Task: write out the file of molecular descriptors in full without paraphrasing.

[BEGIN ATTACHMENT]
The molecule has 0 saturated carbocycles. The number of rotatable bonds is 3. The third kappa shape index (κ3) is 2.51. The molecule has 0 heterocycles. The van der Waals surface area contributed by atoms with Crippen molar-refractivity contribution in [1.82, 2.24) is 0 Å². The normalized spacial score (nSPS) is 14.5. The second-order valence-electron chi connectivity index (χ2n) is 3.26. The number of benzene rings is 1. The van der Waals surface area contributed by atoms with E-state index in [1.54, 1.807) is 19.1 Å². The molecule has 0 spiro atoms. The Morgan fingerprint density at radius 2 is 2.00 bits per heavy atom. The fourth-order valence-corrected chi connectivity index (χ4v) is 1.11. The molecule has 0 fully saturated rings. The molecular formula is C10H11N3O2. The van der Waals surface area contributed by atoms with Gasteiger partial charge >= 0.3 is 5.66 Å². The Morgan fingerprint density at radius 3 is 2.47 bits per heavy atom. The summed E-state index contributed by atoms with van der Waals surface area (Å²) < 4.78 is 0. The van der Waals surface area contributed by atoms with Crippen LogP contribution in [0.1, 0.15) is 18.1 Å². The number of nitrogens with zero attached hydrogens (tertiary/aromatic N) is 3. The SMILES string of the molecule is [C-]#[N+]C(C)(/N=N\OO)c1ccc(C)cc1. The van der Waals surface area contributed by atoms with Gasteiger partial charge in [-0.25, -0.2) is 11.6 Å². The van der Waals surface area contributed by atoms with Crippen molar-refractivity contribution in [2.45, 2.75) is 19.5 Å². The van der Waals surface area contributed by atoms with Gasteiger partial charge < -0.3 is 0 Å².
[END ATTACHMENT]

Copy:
The molecule has 0 saturated carbocycles. The number of rotatable bonds is 3. The third kappa shape index (κ3) is 2.51. The molecule has 0 heterocycles. The van der Waals surface area contributed by atoms with Crippen molar-refractivity contribution in [1.82, 2.24) is 0 Å². The normalized spacial score (nSPS) is 14.5. The second-order valence-electron chi connectivity index (χ2n) is 3.26. The number of benzene rings is 1. The van der Waals surface area contributed by atoms with E-state index in [1.54, 1.807) is 19.1 Å². The molecule has 0 spiro atoms. The Morgan fingerprint density at radius 2 is 2.00 bits per heavy atom. The fourth-order valence-corrected chi connectivity index (χ4v) is 1.11. The molecule has 0 fully saturated rings. The molecular formula is C10H11N3O2. The van der Waals surface area contributed by atoms with Gasteiger partial charge >= 0.3 is 5.66 Å². The Morgan fingerprint density at radius 3 is 2.47 bits per heavy atom. The summed E-state index contributed by atoms with van der Waals surface area (Å²) < 4.78 is 0. The van der Waals surface area contributed by atoms with Crippen LogP contribution in [0.1, 0.15) is 18.1 Å². The number of nitrogens with zero attached hydrogens (tertiary/aromatic N) is 3. The SMILES string of the molecule is [C-]#[N+]C(C)(/N=N\OO)c1ccc(C)cc1. The van der Waals surface area contributed by atoms with Gasteiger partial charge in [-0.25, -0.2) is 11.6 Å². The van der Waals surface area contributed by atoms with Crippen molar-refractivity contribution in [2.45, 2.75) is 19.5 Å². The van der Waals surface area contributed by atoms with Gasteiger partial charge < -0.3 is 0 Å².